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Thermal photography

96,658 views | Last edited by warren almost 2 years ago | #3


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Thermal photography /wiki/thermal-photography almost 2 years ago by warren 68 96,658 5
Thermal Flashlight /wiki/thermal-flashlight almost 2 years ago by warren 7 1,207 1
Posters /wiki/posters over 5 years ago by sara 31 8,413 2
Scanning thermal camera /wiki/scanning-thermal-camera over 5 years ago by warren 3 28,677 2

Thermal infrared cameras are designed to take photos or videos of heat (not to be confused with near infrared cameras). Some of these are tuned specifically for gases, and can be used to image #methane.

Applications

Thermal imaging can be used to document heat/AC leaks from insulation gaps on a building's facade, reveal warmer ground water inflows (either fresh or chemical-laden) or "thermal pollution" from industrial processes entering ocean-temperature waterbodies, as well as identify areas on the human body experiencing infection or stress (includes epidemiological applications).

Specific models of FLIR brand cameras, known as the FLIR GasFinder (http://www.flir.com/ogi/display/?id=55671). See GasFinder below for more.

Community applications so far include both a "heat-busters" program in East Harlem and a "forensic" water quality monitoring program in the Gowanus Canal.

Questions

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DIY Approaches

There are three Do-It-Yourself prototypes in development to try to do this more cheaply than the off-the-shelf options. These projects were started a few years ago and may not be active:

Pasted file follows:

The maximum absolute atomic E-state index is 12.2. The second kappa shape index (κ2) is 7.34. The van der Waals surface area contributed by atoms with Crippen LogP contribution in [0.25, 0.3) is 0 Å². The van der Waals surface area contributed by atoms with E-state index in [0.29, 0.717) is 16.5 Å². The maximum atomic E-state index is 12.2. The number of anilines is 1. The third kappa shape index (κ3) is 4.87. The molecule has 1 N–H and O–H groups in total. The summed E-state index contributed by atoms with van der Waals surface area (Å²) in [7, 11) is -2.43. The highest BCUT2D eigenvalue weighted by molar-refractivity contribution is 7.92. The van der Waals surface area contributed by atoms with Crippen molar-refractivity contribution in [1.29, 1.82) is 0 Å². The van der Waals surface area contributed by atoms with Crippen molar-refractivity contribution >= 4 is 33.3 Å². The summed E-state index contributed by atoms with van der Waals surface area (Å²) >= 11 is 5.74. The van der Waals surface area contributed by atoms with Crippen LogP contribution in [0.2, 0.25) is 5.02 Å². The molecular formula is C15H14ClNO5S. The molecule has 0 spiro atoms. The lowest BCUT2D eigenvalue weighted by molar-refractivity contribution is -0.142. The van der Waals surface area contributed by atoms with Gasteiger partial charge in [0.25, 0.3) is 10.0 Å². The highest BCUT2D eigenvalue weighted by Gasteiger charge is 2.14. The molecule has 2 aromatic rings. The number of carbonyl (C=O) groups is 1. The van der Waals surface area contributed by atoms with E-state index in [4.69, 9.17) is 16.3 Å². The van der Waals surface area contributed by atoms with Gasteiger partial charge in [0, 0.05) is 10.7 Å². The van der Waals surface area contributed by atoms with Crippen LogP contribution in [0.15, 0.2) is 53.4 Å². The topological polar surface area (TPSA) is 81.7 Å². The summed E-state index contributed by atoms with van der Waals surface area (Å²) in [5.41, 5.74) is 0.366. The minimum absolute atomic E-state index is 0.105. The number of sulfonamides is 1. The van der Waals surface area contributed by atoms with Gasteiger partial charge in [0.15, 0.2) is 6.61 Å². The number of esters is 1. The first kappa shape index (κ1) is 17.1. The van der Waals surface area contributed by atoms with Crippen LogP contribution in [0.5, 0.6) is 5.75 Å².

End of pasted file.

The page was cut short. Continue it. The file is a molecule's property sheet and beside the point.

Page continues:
• A Thermal Flashlight: a RGB LED flashlight with a non-contact infrared sensor that "paints" the temperature of the surface directly on the wall for capture with a second timelapse camera.
  • A Thermal Fishing Bob: dragging a thermometer through the water, taking contact measurements mapped to a RGB light, also for capture with a second timelapse camera.
  • A scanning thermal camera on a LEGO turntable (software also in development) that sweeps back and forth across a scene, recording the temperature variation to build up an image.

Problem

Why make a DIY version? "FLIR" cameras can produce images such as the one below, and are typically used to identify heat leaks, but even low-resolution FLIR cameras can cost thousands of dollars. The goal of these DIY thermal camera projects is to make this kind of investigation (and the potential savings) cheap, easy, fun, and informative for those of us without $10k in our pockets.

FLIR house


Activities

Add an activity  or request an activity guide you don't see listed

Activities should include a materials list, costs and a step-by-step guide to construction with photos. Learn what makes a good activity here.